★★★★★ | DV8: JOHN, The Lyttleton Theatre
Lloyd Newson’s DV8 Physical Theatre Company have been presenting innovative dance pieces for the best part of three decades and have won a plethora of awards. I wouldn’t be in the least bit surprised if their latest piece, John, now playing at the Lyttleton Theatre were to bring them a whole lot more.
The programme note tells us that the piece we are seeing is not what Newson had originally planned, a work about assisted suicide. The emphasis changed when a close friend of Newson’s died unexpectedly, and he decided he needed to do a work about love and life rather than death. They interviewed several men for the project, but when John came into their office, it became clear that the new work would predominantly follow John’s story, and so the present piece was born.
It starts as a monologue about John’s traumatic council estate childhood under the shadow of a violent, rapist father. Anna Fleischle’s ingenious, revolving set is put to brilliant use as characters move from one room to another. At first movement is fairly natural, but it becomes more stylised as the story evolves, though always as a response to speech. Rather than being set to music, in this case, the movement is a reflection of language and the words being spoken.
Later the set doubles for the gay sauna where much of the second part of the piece is played out, perfect in its depiction of the endless cruising from sauna to steam room to restrooms. Much of the choreography is unbelievably complex. In the group scenes, you feel that if one member of the company were to misplace a foot or a hand, then the whole delicate balance would be destroyed. That never happens of course, and one of the joys of this production is seeing the way bodies fuse together, meld into one and then just as easily drift apart, something of a Newson trademark.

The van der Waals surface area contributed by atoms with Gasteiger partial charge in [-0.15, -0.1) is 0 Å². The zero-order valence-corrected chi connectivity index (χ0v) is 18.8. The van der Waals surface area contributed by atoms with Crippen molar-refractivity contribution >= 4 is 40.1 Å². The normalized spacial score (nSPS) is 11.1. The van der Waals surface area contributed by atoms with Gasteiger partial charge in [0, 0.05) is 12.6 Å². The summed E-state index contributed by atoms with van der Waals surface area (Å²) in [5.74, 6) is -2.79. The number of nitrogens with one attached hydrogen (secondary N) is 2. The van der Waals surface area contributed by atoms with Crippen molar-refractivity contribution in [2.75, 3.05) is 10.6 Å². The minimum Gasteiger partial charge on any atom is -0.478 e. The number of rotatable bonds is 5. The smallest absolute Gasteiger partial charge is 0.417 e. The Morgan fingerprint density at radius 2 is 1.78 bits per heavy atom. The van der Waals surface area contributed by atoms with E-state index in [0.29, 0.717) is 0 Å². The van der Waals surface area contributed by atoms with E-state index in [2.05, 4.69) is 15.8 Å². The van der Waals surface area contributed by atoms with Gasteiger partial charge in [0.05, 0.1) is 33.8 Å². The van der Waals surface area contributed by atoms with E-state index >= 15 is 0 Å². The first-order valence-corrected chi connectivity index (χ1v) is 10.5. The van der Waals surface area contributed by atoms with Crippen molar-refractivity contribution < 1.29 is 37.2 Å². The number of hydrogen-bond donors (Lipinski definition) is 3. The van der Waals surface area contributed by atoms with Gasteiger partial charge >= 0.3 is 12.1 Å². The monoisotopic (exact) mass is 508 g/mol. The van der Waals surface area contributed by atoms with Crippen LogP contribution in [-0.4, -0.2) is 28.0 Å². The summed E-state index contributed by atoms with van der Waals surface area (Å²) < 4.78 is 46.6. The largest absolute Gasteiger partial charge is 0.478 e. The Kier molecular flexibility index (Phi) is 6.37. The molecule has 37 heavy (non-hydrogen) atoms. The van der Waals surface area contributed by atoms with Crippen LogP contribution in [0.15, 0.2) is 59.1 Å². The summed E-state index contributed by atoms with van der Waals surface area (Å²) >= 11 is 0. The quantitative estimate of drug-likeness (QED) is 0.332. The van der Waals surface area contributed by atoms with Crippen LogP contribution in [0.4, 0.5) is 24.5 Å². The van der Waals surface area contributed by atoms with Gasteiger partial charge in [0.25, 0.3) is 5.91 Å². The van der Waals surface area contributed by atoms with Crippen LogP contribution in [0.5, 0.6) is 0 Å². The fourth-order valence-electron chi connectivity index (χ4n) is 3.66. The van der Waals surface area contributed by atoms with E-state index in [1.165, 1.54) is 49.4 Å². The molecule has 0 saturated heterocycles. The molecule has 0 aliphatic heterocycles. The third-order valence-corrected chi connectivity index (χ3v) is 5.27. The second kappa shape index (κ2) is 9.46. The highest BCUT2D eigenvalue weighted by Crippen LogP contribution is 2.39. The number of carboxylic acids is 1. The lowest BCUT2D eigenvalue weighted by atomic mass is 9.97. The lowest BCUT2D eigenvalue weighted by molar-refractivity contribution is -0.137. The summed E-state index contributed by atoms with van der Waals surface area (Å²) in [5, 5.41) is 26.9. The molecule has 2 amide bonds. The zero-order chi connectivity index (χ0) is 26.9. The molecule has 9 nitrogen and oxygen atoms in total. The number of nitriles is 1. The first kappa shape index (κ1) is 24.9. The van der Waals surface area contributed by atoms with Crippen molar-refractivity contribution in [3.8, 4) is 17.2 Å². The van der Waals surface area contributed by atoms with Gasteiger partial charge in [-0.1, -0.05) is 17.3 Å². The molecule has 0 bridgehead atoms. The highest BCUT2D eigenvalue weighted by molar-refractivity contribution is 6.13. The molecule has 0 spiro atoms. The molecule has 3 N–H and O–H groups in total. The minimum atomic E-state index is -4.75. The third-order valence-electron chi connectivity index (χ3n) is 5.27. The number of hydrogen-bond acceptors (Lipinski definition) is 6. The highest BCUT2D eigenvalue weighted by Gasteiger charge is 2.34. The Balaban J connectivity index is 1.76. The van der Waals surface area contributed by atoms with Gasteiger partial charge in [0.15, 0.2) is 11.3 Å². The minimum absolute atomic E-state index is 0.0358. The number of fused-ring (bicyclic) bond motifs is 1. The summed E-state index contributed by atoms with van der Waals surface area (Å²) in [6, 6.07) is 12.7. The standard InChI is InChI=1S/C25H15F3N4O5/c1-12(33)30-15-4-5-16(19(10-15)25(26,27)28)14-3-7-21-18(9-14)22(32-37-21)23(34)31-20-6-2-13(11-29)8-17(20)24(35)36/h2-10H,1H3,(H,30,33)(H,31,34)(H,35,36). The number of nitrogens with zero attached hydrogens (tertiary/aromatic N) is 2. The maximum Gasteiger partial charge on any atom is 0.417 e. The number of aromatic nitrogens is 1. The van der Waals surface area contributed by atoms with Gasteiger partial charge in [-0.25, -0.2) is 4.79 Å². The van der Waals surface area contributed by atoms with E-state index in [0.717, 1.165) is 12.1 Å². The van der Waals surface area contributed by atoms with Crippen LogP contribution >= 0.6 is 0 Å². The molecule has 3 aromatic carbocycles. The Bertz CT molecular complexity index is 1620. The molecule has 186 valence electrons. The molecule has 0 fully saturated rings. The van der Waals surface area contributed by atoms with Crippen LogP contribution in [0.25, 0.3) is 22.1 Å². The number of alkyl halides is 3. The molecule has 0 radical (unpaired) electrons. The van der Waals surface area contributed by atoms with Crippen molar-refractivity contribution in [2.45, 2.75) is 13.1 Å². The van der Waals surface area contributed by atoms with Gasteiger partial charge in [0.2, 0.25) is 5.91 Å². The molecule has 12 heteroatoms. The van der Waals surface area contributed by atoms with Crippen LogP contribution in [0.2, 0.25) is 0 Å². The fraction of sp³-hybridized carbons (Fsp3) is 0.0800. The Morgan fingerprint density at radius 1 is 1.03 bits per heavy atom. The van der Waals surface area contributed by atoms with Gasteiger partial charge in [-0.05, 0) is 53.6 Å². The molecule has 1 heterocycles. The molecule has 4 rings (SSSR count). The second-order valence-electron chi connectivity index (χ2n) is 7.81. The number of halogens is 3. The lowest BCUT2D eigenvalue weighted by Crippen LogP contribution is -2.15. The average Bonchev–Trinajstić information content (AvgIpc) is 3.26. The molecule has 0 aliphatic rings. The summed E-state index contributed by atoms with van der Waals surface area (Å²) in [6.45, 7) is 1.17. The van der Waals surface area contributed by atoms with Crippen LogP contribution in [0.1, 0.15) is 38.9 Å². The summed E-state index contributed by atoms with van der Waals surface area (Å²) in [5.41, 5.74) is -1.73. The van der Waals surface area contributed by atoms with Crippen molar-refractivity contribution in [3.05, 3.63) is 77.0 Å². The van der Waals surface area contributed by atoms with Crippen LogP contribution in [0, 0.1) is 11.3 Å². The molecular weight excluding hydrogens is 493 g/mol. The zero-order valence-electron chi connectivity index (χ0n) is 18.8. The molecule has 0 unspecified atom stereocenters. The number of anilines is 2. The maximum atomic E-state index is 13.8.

Endlessly fascinating, but ultimately incredibly moving, it not only examines John’s reasons for having sex with men, but also unflinchingly examines why men may or may not take risks with their sexual health. Their stories are told without judgement, without prejudice.
I won’t give anything away, but the ending with John caught once more alone on the stage was incredibly moving. It runs for one hour and twenty minutes without an interval, but time had gone so fast, it was hard to believe it was actually the end.
A true collaboration, one should also mention the excellent lighting of Richard Godin and the sound design of Gareth Fry. Every single one of the performers should be commended for their commitment, for their skill, and for the beauty of the movement. So too should Lloyd Newson, who has yet again come up with a starkly original and thought-provoking piece of theatre.
John is on now at the Lyttleton Theatre and almost half the tickets for each performance will be £15 as part of the Travelex Theatre Scheme
On 9 December John will be broadcast live to over 550 UK cinemas and many more worldwide as part of National Theatre Live. Details at www.ntlive.com
Runs until 13th January 2015